# Fibonacci and Lucas identity

By the trial and error method I have observed the following identity by taking some numerical values. Those are

1. $F_m$|$L_n$ is valid only if one of the following holds.
a) $m = 1$ or $m =2$
b) $m = 3$ or $3|n$
c) $n$ is congruent to $2\pmod 4$ and $m = 4$.

The other identity is:

1. a) $F_{m+n}$ = $F_{m-1}$ $F_n$ + $F_m$ $F_{n+1}$
b) Either ($L_m$, $F_m$) = 1 or 2.

Unfortunately, I could not get any proofs for the above stated identities. But, numerically and by trial and error methods, the above stated identities are very correct. I am looking for a proof(s) of the above identities...

edited The sum of any ten consecutive Fibonacci numbers is always evenly divisible by 11.

• For a proof of $F_{m+n} = F_{m-1}F_n + F_m F_{n+1}$, see this question. – Zev Chonoles Aug 27 '11 at 7:05
• $L_m=F_{m-1}+F_{m+1}=2F_{m-1}+F_m$ $\Rightarrow$ $(L_m,F_m)=(2F_{m-1}+F_m,F_m)=(2F_{m-1},F_m) \mid 2(F_{m-1},F_m)=2$. See math.stackexchange.com/questions/24378/… – Martin Sleziak Aug 27 '11 at 7:28
• Could you give a shortest proof for a) b) and c) of first question. – Gandhi Aug 27 '11 at 8:47
• Thank you so much for present proof. can you provide a shortest proof for a, b and c of first question? – Gandhi Aug 27 '11 at 8:49

This answer only addresses the problem (added in an edit) of showing that the sum of any $10$ consecutive Fibonacci numbers is divisible by $11$. The other problems have been addressed by Martin Sleziak.

We take the Fibonacci numbers to be $0$, $1$, $1$, $2$, $3$, $5$, and so on. Calculate the remainder when the Fibonacci numbers are divisible by $11$. Note that the remainder when $F_{m+2}$ is divided by a positive integer $d$ is completely determined by the remainders when $F_{m+1}$ and $F_m$ are divided by $d$.

So modulo $11$ we get $$0,1,1,2,3,5,8,2,10,1,0,1,1,2,3,5,8,2,10,1,0,1,1,2,\dots.$$

There is obvious apparent cycling with period $10$. How do we know this goes on forever? Once two consecutive entries are the same as two previous consecutive entries, there must be cycling forever, since the Fibonacci sequence reduced with respect to any modulus $d$ satisfies the relation $F_{n+2}\equiv F_{n+1}+F_n \pmod{d}$.

So the sum of any $10$ consecutive Fibonacci numbers is, modulo $11$, the same as the sum of the first $10$ entries. This sum, modulo $11$, is $0$.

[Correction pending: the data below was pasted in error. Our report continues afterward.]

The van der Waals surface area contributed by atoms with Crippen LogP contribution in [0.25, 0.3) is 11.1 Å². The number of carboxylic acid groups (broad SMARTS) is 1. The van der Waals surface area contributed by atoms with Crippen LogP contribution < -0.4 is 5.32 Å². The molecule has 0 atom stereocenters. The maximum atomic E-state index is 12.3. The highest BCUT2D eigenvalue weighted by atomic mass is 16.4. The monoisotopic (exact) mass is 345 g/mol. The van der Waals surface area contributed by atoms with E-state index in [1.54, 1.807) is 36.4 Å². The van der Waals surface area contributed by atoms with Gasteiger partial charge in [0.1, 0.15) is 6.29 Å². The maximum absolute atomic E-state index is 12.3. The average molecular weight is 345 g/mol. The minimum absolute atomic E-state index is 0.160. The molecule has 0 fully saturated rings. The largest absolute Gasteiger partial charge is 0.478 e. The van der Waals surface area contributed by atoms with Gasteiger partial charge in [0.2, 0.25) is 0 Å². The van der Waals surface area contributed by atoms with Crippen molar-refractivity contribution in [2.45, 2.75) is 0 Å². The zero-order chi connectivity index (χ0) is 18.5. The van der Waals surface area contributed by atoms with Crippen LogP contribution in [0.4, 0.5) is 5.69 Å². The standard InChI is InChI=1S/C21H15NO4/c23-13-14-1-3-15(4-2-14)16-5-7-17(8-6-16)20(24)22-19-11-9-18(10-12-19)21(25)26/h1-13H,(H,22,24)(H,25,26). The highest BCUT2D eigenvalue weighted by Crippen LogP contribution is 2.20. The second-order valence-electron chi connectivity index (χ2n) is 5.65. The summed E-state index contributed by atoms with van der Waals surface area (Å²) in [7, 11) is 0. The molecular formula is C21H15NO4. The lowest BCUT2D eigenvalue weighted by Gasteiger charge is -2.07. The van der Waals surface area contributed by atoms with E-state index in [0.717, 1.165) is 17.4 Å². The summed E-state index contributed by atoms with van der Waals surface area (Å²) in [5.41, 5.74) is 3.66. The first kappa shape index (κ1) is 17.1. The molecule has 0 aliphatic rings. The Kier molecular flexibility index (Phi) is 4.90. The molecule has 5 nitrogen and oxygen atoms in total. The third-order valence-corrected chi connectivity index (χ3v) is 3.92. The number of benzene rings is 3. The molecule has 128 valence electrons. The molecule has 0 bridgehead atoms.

The result that no Fibonacci number greater than 3 is Lucasian (i.e., a divisor of a Lucas number) can be found in the book Mathematical vistas: from a room with many windows By Peter John Hilton, Derek Allan Holton, Jean Pedersen as Theorem 8 on page 56.

The reference for this result given in this book is the paper Hilton, Pedersen, Somer: On Lucasian Numbers.

This fact is also mentioned in the and of the paper Marjorie Bicknell and Verner E. Hoggatt, Jr.: A primer for the Fibonacci Numbers IX - To Prove: $F_n$ Divides $F_{nk}$, but no reference is given there.

The cases $F_0=F_1=1$ are trivial (every number is divisible by 1). The cases $F_2=2$ and $F_3=3$ can be solved easily by noticing the periodicity of Lucas sequences modulo 2 and 3. Namely, we can notice that residues modulo 2 in the Lucas sequence are
0,1,0,1,0,1,...
hence even terms are precisely the ones, that are divisible by 2. Similarly, if we look at the Lucas sequence modulo 3, we get
2,1,0,1,1,2,0,2,2,1,...
and we see that 2,1,0,1,1,2,0,2 is a period of length 8.

Similar approach was used in these questions:
Fibonacci sequence divisible by 7?
$f_n$ is divisible by $4$ if and only if $n$ is divisible by $6$

Although the question about sum of 10 consecutive Fibonacci numbers was answered by Andre, I'm adding a different possible approach:

$F_n+F_{n+1}+F_{n+2}+F_{n+3}+F_{n+4}+F_{n+5}+F_{n+6}+F_{n+7}+F_{n+8}+F_{n+9}=$
$F_n+F_{n+1}+F_{n+2}+F_{n+3}+F_{n+4}+F_{n+5}+F_{n+6}+2F_{n+7}+2F_{n+8}=$
$F_n+F_{n+1}+F_{n+2}+F_{n+3}+F_{n+4}+F_{n+5}+3F_{n+6}+4F_{n+7}=$
$F_n+F_{n+1}+F_{n+2}+F_{n+3}+F_{n+4}+5F_{n+5}+7F_{n+6}=$
$F_n+F_{n+1}+F_{n+2}+F_{n+3}+8F_{n+4}+12F_{n+5}=$
$F_n+F_{n+1}+F_{n+2}+2F_{n+3}+9F_{n+4}+11F_{n+5}=$
$F_n+F_{n+1}+10F_{n+2}+11F_{n+3}+11F_{n+5}=$
$11F_n+11F_{n+1}+11F_{n+3}+11F_{n+5}=$
$11(F_n+F_{n+1}+F_{n+3}+F_{n+5})$

• Can your provide, shortest proof for a, b and c of first question. Also, Thank you very much for providing some good references. – Gandhi Aug 27 '11 at 8:48
• Thank you so much and I am extremely heartfelt thanks for your different approach about 11 divisibility. – Gandhi Aug 27 '11 at 17:03